Article Text

Download PDFPDF
Family physicians prescribing lifestyle medicine: feasibility of a national training programme
  1. Rani Polak1,2,3,
  2. Michal Shani4,
  3. Marie Dacey5,
  4. Adva Tzuk-Onn3,
  5. Iris Dagan6,
  6. Lilach Malatskey3
  1. 1Department of Physical Medicine & Rehabilitation, Harvard Medical School, Spaulding Rehabilitation Hospital, Boston, Massachusetts, USA
  2. 2Department of Family Medicine, Hebrew University-Hadassah Medical School, Jerusalem, Israel
  3. 3Israeli Society of Lifestyle Medicine, Israeli Association of Family Physicians, Tel Aviv, Israel
  4. 4Department of Family Medicine, Sackler Faculty of Medicine, Tel Aviv, Israel
  5. 5School of Arts and Sciences, MCPHS University, Boston, Massachusetts, USA
  6. 6Department of Health Promotion, Maccabi Health Service, Tel Aviv, Israel
  1. Correspondence to Dr Rani Polak, Institute of Lifestyle Medicine, Department of Physical Medicine & Rehabilitation, Harvard Medical School, Spaulding Rehabilitation Hospital, 300 1st Avenue, Boston 02129, USA; rpolak{at}


Background The actual causes of the preponderance of non-communicable chronic diseases are related to unhealthy behaviours, such as poor nutrition, physical inactivity and tobacco use. Our goal was to evaluate the feasibility of training in lifestyle medicine (LM) for family physicians, which could be included in ‘Healthy Israel 2020’, a national initiative created to enhance the health of Israelis.

Methods Twenty-six providers participated in a 1-year certificate of completion in LM. A control group included 21 providers who participated in a similar musculoskeletal training programme. Pre/post data were collected in both groups of participants’ attitudes and self-efficacy to prescribe LM and personal health behaviours. Mid/post feedback was collected in the study group participants.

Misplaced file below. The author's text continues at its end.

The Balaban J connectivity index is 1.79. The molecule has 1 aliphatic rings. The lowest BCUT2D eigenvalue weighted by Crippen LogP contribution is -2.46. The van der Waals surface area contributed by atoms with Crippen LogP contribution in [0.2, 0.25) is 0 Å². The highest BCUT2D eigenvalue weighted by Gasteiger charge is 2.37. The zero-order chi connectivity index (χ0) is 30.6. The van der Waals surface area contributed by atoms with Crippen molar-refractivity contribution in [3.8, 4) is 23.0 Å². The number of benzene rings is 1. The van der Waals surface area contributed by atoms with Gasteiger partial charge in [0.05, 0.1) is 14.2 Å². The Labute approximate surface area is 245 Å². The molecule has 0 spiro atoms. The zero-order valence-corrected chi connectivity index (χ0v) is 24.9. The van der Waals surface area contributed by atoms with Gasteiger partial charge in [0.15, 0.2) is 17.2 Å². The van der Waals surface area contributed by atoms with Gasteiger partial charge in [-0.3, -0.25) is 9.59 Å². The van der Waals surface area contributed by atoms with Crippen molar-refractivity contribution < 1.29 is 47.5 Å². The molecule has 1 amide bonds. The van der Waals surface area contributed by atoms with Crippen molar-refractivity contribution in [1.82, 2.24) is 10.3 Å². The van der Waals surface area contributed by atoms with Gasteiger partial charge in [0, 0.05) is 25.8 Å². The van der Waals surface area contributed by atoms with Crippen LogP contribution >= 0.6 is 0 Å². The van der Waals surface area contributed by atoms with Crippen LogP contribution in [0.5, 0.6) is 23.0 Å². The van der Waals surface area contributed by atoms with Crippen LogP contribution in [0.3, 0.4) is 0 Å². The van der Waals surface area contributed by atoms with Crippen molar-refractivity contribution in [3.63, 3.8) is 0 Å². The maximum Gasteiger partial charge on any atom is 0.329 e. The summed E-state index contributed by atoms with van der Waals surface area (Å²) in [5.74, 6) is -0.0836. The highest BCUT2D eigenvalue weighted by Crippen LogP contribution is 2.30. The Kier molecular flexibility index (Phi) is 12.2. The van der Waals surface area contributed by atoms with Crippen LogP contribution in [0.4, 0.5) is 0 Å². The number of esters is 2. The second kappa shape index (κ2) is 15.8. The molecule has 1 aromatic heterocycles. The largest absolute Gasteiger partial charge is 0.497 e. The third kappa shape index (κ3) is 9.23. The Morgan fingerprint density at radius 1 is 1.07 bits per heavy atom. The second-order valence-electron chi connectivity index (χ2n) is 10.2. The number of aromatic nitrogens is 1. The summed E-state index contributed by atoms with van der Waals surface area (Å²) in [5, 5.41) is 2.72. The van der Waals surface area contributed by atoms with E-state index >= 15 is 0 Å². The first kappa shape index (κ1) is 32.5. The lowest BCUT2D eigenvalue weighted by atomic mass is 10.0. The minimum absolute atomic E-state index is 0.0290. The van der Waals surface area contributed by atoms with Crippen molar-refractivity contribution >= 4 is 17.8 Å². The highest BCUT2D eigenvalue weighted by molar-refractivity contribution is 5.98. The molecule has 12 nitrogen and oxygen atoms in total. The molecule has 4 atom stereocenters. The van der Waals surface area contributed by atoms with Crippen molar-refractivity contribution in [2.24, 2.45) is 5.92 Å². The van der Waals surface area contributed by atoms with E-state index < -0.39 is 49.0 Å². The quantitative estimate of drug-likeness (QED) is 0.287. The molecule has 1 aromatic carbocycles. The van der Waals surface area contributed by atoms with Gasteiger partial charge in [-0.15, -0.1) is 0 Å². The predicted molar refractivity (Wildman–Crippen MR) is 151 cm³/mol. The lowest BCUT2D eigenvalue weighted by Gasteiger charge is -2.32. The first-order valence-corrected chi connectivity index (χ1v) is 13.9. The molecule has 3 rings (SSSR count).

Results Physicians in the LM training represented a nationwide distribution and attended >80% of the programmes’ meetings. They reported positive outcomes in most areas after the intervention compared with baseline. Five variables reached statistical significance: potential to motivate patients to improve exercise behaviours (p<0.05), confidence in one's knowledge about LM (p=0.01) and counselling (p<0.01), particularly related to exercise (p=0.02) and smoking cessation (p<0.05). The control group demonstrated one significant change: potential to motivate patients to change behaviours to lose weight (p<0.05).

Conclusions A training programme in LM appears feasible and could have a positive impact on interested family physicians’ attitudes and confidence in prescribing LM. Thus, ‘Healthy Israel 2020’ and other programmes worldwide, which aim to improve health behaviours and decrease the impact of chronic diseases, might consider including family physicians training.


Statistics from

Request Permissions

If you wish to reuse any or all of this article please use the link below which will take you to the Copyright Clearance Center’s RightsLink service. You will be able to get a quick price and instant permission to reuse the content in many different ways.